1. Show the most promise based on a writing sample of 20-25 pages.
  2. Seem the most teachable based on a personal essay.

Feel free to email me at bkonigsberg@gmail.com if you want to talk more about the program or if you have any questions. If you’re serious about learning, I promise you this will be a life-changing experience!

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Me and the FacePlace – A divorce?


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It was two years ago at my 25th high school reunion. A woman who was never exactly a friend came up to me and said, “Oh my God, Billy, I see you on Facebook and you’re doing so well in life! That’s amazing, because, back then, well… ” She then paused and rolled her eyes in a way that connoted, ‘you were a big-time mess.’

I got a big laugh out of that, because it seemed like the kind of thing you don’t say to someone at a 25th high school reunion, true or not. And truthfully I don’t live outside my own experience, so I don’t know if it was warranted. I was, let’s say, “dramatic” in high school. Lots of crises, rampant highs and lows, and always this annoying need to share my feelings with the world. Call it a tragic flaw, or maybe call it the reason I am a successful writer. I don’t know.

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Serenity NOW!

I started to watch “Happyish” on Netflix. The script was very good. But what became evident to me by episode 3 was the worldview… so ugly. The world sucks. People are awful.

HAPPYISHI had to stop watching, because I don’t want to feel hopeless, and right now things in our society feel a little, well, wretched.

It’s not hard for me to go there. I have negativity in me, too, even though I try to accentuate the positive. But this new world order of 24 hour news coverage and social media seems to push us toward snark and cynicism, not to mention simple, garden-variety hatred. Shit. Go to Twitter. People are often quite dreadful. Social media has given awful people a gassed-up vehicle for their terribleness.

And it feels like Hollywood has jumped on board. We all can name 5 popular shows about awful people. It’s really hard right now to find stuff to watch that isn’t gleeful about its sour worldview. Difficult People is very funny, and you can kind of see its tongue firmly in cheek, but man. Try watching an episode or two of that and then see how optimistic you feel about our society.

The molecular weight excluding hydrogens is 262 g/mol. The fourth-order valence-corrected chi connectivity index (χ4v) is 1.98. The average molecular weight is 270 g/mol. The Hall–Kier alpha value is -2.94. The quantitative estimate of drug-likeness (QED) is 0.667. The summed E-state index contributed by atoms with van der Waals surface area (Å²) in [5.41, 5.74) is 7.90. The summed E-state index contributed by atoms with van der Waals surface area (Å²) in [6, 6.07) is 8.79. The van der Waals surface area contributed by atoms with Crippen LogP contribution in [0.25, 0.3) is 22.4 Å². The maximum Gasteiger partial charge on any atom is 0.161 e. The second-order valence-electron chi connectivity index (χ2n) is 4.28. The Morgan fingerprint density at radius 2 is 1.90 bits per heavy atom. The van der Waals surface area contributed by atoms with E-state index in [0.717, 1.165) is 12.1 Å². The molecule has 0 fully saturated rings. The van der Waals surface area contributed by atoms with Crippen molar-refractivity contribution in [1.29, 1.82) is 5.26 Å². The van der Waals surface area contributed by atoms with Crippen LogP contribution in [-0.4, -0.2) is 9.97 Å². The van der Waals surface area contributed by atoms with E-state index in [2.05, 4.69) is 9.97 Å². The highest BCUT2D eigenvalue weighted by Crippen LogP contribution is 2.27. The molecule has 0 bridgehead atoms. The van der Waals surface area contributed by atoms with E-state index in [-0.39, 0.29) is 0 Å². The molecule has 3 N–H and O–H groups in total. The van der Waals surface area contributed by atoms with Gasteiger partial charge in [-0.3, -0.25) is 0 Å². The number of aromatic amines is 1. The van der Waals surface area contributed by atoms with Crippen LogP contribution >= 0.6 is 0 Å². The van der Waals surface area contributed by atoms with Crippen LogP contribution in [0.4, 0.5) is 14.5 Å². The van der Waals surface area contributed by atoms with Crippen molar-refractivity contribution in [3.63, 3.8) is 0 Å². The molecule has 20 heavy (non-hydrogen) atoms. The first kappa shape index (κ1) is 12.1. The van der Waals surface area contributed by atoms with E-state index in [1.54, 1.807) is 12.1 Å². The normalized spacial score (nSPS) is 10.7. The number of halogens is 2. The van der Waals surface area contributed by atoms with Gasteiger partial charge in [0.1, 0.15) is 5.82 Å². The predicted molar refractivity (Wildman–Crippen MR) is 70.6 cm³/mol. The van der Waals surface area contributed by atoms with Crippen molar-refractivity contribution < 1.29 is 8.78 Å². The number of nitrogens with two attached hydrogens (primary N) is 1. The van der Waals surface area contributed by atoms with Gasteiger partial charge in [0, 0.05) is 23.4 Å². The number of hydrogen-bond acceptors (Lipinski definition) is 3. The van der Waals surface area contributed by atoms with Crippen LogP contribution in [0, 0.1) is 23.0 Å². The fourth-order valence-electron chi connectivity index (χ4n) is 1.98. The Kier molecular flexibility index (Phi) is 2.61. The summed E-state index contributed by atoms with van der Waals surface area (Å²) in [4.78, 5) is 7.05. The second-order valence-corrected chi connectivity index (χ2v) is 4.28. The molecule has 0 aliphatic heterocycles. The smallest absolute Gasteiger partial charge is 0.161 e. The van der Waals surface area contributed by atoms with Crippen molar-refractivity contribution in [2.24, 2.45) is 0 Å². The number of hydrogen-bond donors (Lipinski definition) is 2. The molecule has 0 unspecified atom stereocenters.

I’m writing this after a week of more terrorist attacks worldwide than I can count. A couple weeks after a devastating show of police brutality against two black males, followed by a heartbreaking massacre of police officers in Dallas. And now Baton Rouge.

Believe me, I’m lost in it. I can tell that many of us feel lost in it, unable to breathe.

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Text of My Stonewall Book Award Speech

People have been asking for the text of my Stonewall Book Award speech at the American Library Association Conference in Orlando, Florida, earlier today.

Here you go!

Thank you so much. Thank you to those on the Stonewall Award committee. I was blown away to learn about this honor, especially in a year with so many stellar young adult books that depict diverse aspects of the LGBTQ experience. I am honored simply to have my work considered on the same level as some of these incredible novels.

Thank you to my family at Scholastic, whom I happen to love, dearly. Cheryl Klein, my editor, will forever be the person in my life who saved me. Seriously. Before my second novel, Openly Straight, found a home, I thought it was quite possible I’d never be published again. This possibility terrified me, because I had so much more to say. Cheryl gave me a chance, despite not-so-stellar sales numbers for my first book, Out of the Pocket. And I will forever be grateful for that opportunity, and also for her brilliance as an editor.

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The Porcupine of Truth e-book on sale!

So let’s say… you’re one of those people who LOVED Openly Straight, but for some odd reason you haven’t picked up The Porcupine of Truth yet.Stonewall award winnerFirst off, why? What the heck? What could you possess you to do such a silly thing?

But most importantly, today you can remedy that.

In honor of Gay Pride Month, The Porcupine of Truth is on sale for $2.99. Go buy it!